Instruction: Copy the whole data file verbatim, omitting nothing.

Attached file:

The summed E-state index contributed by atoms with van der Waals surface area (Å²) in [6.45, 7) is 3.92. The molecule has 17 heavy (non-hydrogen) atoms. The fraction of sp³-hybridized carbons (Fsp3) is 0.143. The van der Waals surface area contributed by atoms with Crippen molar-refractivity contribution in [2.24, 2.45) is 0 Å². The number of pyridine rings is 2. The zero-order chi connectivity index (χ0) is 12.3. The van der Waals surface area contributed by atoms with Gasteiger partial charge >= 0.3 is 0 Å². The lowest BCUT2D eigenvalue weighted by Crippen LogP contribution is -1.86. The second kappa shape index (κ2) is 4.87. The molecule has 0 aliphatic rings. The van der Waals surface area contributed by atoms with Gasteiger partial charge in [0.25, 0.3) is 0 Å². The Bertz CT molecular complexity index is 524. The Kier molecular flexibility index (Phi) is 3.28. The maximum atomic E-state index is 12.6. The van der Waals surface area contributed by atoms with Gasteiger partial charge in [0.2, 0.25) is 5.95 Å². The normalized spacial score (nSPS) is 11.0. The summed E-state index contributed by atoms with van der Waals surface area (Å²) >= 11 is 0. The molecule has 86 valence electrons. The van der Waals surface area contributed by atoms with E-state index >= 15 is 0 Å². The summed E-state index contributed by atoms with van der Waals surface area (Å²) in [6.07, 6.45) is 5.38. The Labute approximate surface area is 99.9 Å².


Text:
The summed E-state index contributed by atoms with van der Waals surface area (Å²) in [6.45, 7) is 3.92. The molecule has 17 heavy (non-hydrogen) atoms. The fraction of sp³-hybridized carbons (Fsp3) is 0.143. The van der Waals surface area contributed by atoms with Crippen molar-refractivity contribution in [2.24, 2.45) is 0 Å². The number of pyridine rings is 2. The zero-order chi connectivity index (χ0) is 12.3. The van der Waals surface area contributed by atoms with Gasteiger partial charge >= 0.3 is 0 Å². The lowest BCUT2D eigenvalue weighted by Crippen LogP contribution is -1.86. The second kappa shape index (κ2) is 4.87. The molecule has 0 aliphatic rings. The van der Waals surface area contributed by atoms with Gasteiger partial charge in [0.25, 0.3) is 0 Å². The Bertz CT molecular complexity index is 524. The Kier molecular flexibility index (Phi) is 3.28. The maximum atomic E-state index is 12.6. The van der Waals surface area contributed by atoms with Gasteiger partial charge in [0.2, 0.25) is 5.95 Å². The normalized spacial score (nSPS) is 11.0. The summed E-state index contributed by atoms with van der Waals surface area (Å²) >= 11 is 0. The molecule has 86 valence electrons. The van der Waals surface area contributed by atoms with E-state index >= 15 is 0 Å². The summed E-state index contributed by atoms with van der Waals surface area (Å²) in [6.07, 6.45) is 5.38. The Labute approximate surface area is 99.9 Å².